|Image courtesy of Squat Birth Journal|
Perhaps some of you have never heard of this ritual, and "ewww" alarm bells are going off in your head. Before you pre-judge (remember my previous post?), why don't you sit tight for a few minutes and have a little read? You might learn something new, or perhaps, this will convince you to do something you never thought possible!
Let's start at the beginning. I'm not going to assume you all know what I'm taking about, so here's a quick definition of the placenta: this is the organ in the uterus of pregnant mammals, which nourishes and maintains the fetus through the umbilical cord. To be all dramatic about it, the placenta is "life itself." It is what sustains and holds your baby for those ten looong months. So before you begin saying "gross" consider where we would be without the placenta....childless!
You can certainly develop an appreciation for the beautiful life-giving organ, but perhaps you think eating it after birth is going a little too far. But think about this: in an (old! 1980) article from Neuroscience and Biohehavioral Reviews, Mark Kristal writes that:
"During delivery, a striking behavior occurs in most nonhuman mammalian species: the mother consumes the afterbirth. Although this placentophagia does not seem, on the surface, to be critical to the birth process or to the immediate well-being of the infant, the mother purposefully, laboriously, and usually completely, devours the placenta and fetal membranes. Often she stops attending to the newborn during placentophagia, which may last for an hour or more, and resumes infant-directed behaviors only when the afterbirth has been completely eaten. To date we know almost nothing of the causes or consequences of this behavioral phenomenon."
Now, if we're going to be skeptical for a minute, we might ask "what types of mammals eat their placentas?" Or, "how common is this in higher-order mammals?" The paper I've quoted above gives a great overview of what types of mammals engage in this behaviour - some of them being higher-order mammals such as apes.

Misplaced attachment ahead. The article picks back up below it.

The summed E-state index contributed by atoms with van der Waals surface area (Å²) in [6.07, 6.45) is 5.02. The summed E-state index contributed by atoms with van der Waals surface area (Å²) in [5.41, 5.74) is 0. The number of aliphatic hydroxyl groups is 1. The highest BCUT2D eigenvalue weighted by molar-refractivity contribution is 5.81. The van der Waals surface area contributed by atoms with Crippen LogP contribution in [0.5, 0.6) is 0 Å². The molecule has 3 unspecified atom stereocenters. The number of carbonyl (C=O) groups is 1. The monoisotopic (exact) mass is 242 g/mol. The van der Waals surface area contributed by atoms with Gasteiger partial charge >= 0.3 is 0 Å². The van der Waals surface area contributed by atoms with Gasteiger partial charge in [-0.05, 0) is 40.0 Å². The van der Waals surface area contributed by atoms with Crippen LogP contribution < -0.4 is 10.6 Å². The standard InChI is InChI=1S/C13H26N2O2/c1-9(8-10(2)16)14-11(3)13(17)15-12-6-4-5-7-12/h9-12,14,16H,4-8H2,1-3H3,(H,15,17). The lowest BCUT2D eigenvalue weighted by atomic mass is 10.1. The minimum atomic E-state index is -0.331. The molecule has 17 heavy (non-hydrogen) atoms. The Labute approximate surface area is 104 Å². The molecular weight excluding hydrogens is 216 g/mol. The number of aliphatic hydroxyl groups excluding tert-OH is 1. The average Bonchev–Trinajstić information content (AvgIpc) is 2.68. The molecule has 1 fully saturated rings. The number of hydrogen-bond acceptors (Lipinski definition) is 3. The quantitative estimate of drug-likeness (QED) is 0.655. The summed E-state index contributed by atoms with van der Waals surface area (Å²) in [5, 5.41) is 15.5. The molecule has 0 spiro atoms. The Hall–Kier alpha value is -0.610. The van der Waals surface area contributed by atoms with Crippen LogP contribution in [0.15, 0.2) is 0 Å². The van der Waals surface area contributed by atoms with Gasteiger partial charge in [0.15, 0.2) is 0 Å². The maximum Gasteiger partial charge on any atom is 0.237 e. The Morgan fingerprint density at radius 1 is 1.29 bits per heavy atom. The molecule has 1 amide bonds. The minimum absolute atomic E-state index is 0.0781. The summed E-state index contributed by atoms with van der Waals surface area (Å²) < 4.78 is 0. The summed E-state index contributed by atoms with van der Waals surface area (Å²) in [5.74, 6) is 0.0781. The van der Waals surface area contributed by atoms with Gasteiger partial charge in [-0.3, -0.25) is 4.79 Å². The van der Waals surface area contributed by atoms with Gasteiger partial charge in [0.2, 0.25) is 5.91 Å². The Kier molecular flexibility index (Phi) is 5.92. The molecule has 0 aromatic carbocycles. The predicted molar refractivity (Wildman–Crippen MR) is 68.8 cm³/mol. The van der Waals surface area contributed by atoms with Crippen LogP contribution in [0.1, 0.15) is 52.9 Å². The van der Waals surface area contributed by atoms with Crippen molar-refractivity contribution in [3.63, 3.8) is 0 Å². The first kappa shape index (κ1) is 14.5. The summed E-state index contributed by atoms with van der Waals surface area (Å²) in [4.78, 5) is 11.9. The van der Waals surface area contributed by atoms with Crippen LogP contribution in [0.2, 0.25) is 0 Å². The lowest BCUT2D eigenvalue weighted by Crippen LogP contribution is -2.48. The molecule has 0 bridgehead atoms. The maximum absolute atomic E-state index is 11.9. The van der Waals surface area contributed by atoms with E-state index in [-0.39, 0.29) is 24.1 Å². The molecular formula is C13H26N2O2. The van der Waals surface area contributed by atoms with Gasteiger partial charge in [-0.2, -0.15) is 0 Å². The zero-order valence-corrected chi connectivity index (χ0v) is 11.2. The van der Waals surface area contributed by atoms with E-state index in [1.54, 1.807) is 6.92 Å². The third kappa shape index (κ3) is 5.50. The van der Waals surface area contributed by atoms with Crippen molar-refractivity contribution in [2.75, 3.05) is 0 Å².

Kristal notes that no evidence of placentophagia was found in anthropological records from 296 cultures around the world. Whether this occured in ancient cultures, for which we have no data, is a question that remains unanswered.
So why are we talking about eating our placentas if it doesn't seem to be a "normal" behaviour amongst humans? Kristal writes that although there is no evidence that this has been a historical practice amongst human cultures, there are many strong statements against the eating of the placenta, which suggests that these cultures recognized the placenta as a substance that could be eaten. So perhaps, somewhere along the line in our history, eating the placenta was shunned as a dangerous or "gross" practice. Given that many primates eat their placentas, it's quite possible our early ancestors participated in this practice and it was slowly phased out over time.
So back to the present - there are currently no good (or bad) quality studies that have focused on placentophagia in humans. Which means that there is no evidence-based information to suggest that there are benefits to eating your after-birth.